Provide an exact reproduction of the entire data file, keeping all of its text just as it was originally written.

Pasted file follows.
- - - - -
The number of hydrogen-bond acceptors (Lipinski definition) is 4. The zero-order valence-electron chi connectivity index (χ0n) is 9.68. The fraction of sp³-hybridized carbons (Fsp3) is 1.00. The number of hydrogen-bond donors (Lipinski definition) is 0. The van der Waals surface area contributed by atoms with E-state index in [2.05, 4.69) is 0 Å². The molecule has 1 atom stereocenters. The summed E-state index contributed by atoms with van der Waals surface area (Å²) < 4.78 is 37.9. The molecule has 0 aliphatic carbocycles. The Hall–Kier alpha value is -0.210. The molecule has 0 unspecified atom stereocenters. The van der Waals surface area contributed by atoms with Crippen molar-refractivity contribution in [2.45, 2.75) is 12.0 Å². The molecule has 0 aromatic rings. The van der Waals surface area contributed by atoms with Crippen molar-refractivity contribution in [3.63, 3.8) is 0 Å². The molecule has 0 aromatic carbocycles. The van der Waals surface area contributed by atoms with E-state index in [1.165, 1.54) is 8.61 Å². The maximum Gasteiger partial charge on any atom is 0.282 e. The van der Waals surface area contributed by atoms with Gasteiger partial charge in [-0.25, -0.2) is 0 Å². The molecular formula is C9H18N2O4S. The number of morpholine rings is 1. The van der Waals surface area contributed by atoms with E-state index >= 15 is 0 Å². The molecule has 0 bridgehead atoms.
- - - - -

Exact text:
The number of hydrogen-bond acceptors (Lipinski definition) is 4. The zero-order valence-electron chi connectivity index (χ0n) is 9.68. The fraction of sp³-hybridized carbons (Fsp3) is 1.00. The number of hydrogen-bond donors (Lipinski definition) is 0. The van der Waals surface area contributed by atoms with E-state index in [2.05, 4.69) is 0 Å². The molecule has 1 atom stereocenters. The summed E-state index contributed by atoms with van der Waals surface area (Å²) < 4.78 is 37.9. The molecule has 0 aliphatic carbocycles. The Hall–Kier alpha value is -0.210. The molecule has 0 unspecified atom stereocenters. The van der Waals surface area contributed by atoms with Crippen molar-refractivity contribution in [2.45, 2.75) is 12.0 Å². The molecule has 0 aromatic rings. The van der Waals surface area contributed by atoms with Crippen molar-refractivity contribution in [3.63, 3.8) is 0 Å². The molecule has 0 aromatic carbocycles. The van der Waals surface area contributed by atoms with E-state index in [1.165, 1.54) is 8.61 Å². The maximum Gasteiger partial charge on any atom is 0.282 e. The van der Waals surface area contributed by atoms with Gasteiger partial charge in [-0.25, -0.2) is 0 Å². The molecular formula is C9H18N2O4S. The number of morpholine rings is 1. The van der Waals surface area contributed by atoms with E-state index >= 15 is 0 Å². The molecule has 0 bridgehead atoms.